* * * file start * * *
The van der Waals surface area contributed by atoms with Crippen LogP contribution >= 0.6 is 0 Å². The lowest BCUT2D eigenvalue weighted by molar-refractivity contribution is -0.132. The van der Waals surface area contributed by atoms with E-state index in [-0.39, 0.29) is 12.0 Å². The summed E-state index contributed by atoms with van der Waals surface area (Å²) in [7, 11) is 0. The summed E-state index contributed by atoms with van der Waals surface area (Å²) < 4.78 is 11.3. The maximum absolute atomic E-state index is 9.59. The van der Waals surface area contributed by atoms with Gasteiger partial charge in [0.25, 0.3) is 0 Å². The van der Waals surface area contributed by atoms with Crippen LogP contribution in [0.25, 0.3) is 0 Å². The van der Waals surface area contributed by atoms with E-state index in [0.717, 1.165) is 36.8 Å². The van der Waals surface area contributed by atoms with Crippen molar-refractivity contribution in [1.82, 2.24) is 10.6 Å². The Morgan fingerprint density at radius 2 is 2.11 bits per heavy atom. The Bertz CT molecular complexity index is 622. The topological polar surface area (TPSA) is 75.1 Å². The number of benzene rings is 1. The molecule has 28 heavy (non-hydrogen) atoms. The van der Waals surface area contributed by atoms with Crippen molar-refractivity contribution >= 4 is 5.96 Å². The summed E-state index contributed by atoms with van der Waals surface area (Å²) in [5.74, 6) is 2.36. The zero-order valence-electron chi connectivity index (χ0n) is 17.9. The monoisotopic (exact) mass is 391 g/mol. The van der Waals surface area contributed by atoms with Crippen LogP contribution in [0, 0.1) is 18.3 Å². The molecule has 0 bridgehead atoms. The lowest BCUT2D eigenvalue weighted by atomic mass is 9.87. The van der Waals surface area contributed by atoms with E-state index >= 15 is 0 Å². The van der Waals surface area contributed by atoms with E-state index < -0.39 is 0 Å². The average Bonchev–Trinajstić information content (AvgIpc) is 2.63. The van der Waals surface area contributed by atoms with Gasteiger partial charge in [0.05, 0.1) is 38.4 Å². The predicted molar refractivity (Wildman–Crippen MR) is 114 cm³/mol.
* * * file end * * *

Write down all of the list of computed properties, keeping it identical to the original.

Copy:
The van der Waals surface area contributed by atoms with Crippen LogP contribution >= 0.6 is 0 Å². The lowest BCUT2D eigenvalue weighted by molar-refractivity contribution is -0.132. The van der Waals surface area contributed by atoms with E-state index in [-0.39, 0.29) is 12.0 Å². The summed E-state index contributed by atoms with van der Waals surface area (Å²) in [7, 11) is 0. The summed E-state index contributed by atoms with van der Waals surface area (Å²) < 4.78 is 11.3. The maximum absolute atomic E-state index is 9.59. The van der Waals surface area contributed by atoms with Gasteiger partial charge in [0.25, 0.3) is 0 Å². The van der Waals surface area contributed by atoms with Crippen LogP contribution in [0.25, 0.3) is 0 Å². The van der Waals surface area contributed by atoms with E-state index in [0.717, 1.165) is 36.8 Å². The van der Waals surface area contributed by atoms with Crippen molar-refractivity contribution in [1.82, 2.24) is 10.6 Å². The Morgan fingerprint density at radius 2 is 2.11 bits per heavy atom. The Bertz CT molecular complexity index is 622. The topological polar surface area (TPSA) is 75.1 Å². The number of benzene rings is 1. The molecule has 28 heavy (non-hydrogen) atoms. The van der Waals surface area contributed by atoms with Crippen molar-refractivity contribution >= 4 is 5.96 Å². The summed E-state index contributed by atoms with van der Waals surface area (Å²) in [5.74, 6) is 2.36. The zero-order valence-electron chi connectivity index (χ0n) is 17.9. The monoisotopic (exact) mass is 391 g/mol. The van der Waals surface area contributed by atoms with Crippen LogP contribution in [0, 0.1) is 18.3 Å². The molecule has 0 bridgehead atoms. The lowest BCUT2D eigenvalue weighted by atomic mass is 9.87. The van der Waals surface area contributed by atoms with E-state index >= 15 is 0 Å². The van der Waals surface area contributed by atoms with E-state index < -0.39 is 0 Å². The average Bonchev–Trinajstić information content (AvgIpc) is 2.63. The van der Waals surface area contributed by atoms with Gasteiger partial charge in [0.05, 0.1) is 38.4 Å². The predicted molar refractivity (Wildman–Crippen MR) is 114 cm³/mol.